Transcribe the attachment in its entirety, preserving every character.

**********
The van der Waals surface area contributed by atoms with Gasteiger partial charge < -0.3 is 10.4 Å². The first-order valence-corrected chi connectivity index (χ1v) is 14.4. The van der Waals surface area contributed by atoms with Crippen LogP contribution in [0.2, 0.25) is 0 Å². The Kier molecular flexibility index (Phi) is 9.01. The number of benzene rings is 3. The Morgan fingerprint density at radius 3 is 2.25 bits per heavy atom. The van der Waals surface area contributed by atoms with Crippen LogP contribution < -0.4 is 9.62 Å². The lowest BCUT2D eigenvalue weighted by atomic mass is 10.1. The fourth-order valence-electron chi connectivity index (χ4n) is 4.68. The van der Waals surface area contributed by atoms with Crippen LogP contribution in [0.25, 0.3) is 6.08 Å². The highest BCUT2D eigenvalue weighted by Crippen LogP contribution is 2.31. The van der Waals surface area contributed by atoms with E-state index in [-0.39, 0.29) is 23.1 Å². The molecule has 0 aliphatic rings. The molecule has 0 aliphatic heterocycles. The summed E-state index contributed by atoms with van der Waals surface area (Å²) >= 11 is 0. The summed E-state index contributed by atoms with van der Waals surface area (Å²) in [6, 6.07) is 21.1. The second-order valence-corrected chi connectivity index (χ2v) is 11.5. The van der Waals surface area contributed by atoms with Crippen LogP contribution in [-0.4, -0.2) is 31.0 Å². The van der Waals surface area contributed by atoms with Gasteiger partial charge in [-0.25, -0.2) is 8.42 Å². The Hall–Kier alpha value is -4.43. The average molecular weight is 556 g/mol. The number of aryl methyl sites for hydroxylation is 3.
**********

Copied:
The van der Waals surface area contributed by atoms with Gasteiger partial charge < -0.3 is 10.4 Å². The first-order valence-corrected chi connectivity index (χ1v) is 14.4. The van der Waals surface area contributed by atoms with Crippen LogP contribution in [0.2, 0.25) is 0 Å². The Kier molecular flexibility index (Phi) is 9.01. The number of benzene rings is 3. The Morgan fingerprint density at radius 3 is 2.25 bits per heavy atom. The van der Waals surface area contributed by atoms with Crippen LogP contribution < -0.4 is 9.62 Å². The lowest BCUT2D eigenvalue weighted by atomic mass is 10.1. The fourth-order valence-electron chi connectivity index (χ4n) is 4.68. The van der Waals surface area contributed by atoms with Crippen LogP contribution in [0.25, 0.3) is 6.08 Å². The highest BCUT2D eigenvalue weighted by Crippen LogP contribution is 2.31. The van der Waals surface area contributed by atoms with E-state index in [-0.39, 0.29) is 23.1 Å². The molecule has 0 aliphatic rings. The molecule has 0 aliphatic heterocycles. The summed E-state index contributed by atoms with van der Waals surface area (Å²) >= 11 is 0. The summed E-state index contributed by atoms with van der Waals surface area (Å²) in [6, 6.07) is 21.1. The second-order valence-corrected chi connectivity index (χ2v) is 11.5. The van der Waals surface area contributed by atoms with Crippen LogP contribution in [-0.4, -0.2) is 31.0 Å². The van der Waals surface area contributed by atoms with Gasteiger partial charge in [-0.25, -0.2) is 8.42 Å². The Hall–Kier alpha value is -4.43. The average molecular weight is 556 g/mol. The number of aryl methyl sites for hydroxylation is 3.